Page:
Intervention Talk Goes for Naught in Japan

Tokyo was alive with talk of 'unsterilized intervention,' but the Bank of Japan stood pat.
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TOKYO -- In the end, all the intervention-inspired hand-wringing was for naught.

The

Bank of Japan

confounded markets, confused pundits and embarrassed one or two academics Tuesday when its widely watched policy meeting ended with no change. The decision came after a week of increasingly shrill voices calling for Japanese central bankers to break with modern banking tradition and leave the yen used to buy dollars during currency-market interventions in the economy, a practice known as unsterilized intervention.

The decision caught the central bank in a bind. The yen is climbing -- it rose 1.5% to about 104 yen to the dollar in the hours immediately following the announcement -- which could derail the nation's fragile recovery from its worst recession since Douglas MacArthur served as Japan's

shogun

. But the BoJ worried that by adopting unsanitary practices while meddling in the markets, it would damage its future credibility.

"The BoJ has learned valuable lessons from the bubble years that connecting monetary policy to exchange rates risks getting policy wrong," the central bank said in a statement, referring to the period of soaring asset prices that characterized the late 1980s and which some say resembles the U.S. right now. "The central bank cannot take a policy that it cannot explain fully regarding its purpose and effectiveness."

Unsterilized interventions work their magic through one of the most basic economic principles: supply and demand. Rather than sopping up the increased yen supply through open-market operations, central bankers under this model leave those extra yen in the market. Greater supply of any commodity, currencies included, without a corresponding rise in demand leads to lower prices. And you thought economics was hard?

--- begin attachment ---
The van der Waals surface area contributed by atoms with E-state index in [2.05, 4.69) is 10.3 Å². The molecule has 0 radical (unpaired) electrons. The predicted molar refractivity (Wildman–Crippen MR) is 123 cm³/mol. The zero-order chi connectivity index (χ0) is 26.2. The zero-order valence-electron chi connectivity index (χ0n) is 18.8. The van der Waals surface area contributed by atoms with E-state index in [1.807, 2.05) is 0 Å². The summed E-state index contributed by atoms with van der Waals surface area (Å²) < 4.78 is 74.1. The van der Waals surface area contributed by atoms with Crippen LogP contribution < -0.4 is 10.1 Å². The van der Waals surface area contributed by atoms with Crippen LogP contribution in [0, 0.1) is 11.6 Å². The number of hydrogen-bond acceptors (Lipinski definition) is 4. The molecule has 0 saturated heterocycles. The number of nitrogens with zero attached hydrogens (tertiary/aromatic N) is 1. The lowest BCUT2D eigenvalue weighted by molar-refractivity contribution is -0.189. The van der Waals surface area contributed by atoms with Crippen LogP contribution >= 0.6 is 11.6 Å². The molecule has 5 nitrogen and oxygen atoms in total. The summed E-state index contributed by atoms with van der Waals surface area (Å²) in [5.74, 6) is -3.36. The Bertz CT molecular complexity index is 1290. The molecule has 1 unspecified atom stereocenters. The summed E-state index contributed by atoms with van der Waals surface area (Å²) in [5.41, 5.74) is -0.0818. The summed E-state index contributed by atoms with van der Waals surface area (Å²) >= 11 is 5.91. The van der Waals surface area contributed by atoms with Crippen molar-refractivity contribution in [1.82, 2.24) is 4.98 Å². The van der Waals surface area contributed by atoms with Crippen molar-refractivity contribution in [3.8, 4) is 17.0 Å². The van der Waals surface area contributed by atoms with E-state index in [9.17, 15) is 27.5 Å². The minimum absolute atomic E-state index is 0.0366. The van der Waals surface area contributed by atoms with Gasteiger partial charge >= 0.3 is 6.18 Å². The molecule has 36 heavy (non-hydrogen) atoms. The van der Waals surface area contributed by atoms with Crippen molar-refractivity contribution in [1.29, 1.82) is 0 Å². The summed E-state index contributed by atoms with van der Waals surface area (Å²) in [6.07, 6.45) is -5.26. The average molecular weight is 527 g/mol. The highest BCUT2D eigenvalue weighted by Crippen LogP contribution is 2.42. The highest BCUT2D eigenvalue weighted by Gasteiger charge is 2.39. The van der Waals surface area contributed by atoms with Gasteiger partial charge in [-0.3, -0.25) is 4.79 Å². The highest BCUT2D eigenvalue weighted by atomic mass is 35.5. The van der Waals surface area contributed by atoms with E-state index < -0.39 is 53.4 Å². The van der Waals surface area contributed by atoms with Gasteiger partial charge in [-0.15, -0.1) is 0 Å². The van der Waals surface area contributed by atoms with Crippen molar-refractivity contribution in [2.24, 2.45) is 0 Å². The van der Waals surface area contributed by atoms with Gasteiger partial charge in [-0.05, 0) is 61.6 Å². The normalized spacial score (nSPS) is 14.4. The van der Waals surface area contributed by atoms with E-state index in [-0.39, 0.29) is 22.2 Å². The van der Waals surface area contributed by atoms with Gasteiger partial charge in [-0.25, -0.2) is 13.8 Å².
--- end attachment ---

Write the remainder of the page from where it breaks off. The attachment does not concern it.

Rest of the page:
The effectiveness of unsterlized intervention, which

Massachusetts Institute of Technology

Professor Paul Krugman called for in a speech Monday in Tokyo, has also come into question. If the bank spent $1 billion on intervention, for example, would that additional money really move a $4 trillion economy?

Some observers, however, suggested the BoJ was more concerned with its appearance than the economy. After its hard-fought battles to gain independence, central bankers were likely unwilling to allow even the appearance that they were being guided, especially after Finance Minister Kiichi Miyazawa lobbied with BoJ Governor Masaru Hayami and dispatched a high-level envoys to the U.S. last week.

"This just proves that Japan has no charismatic leader that can pull the nation out of this mess," says Shinya Seno, an analyst at

Daiwa SB Capital Markets

who worries central bankers may have missed an opportunity to help ensure the recovery doesn't fade.

That's what Miyazawa will have to prove to his counterparts in the

Group of Seven

this weekend. With Plan A foiled, he and his crew are reportedly locked up at the ministry working on Plan B.

It'll likely be a long night.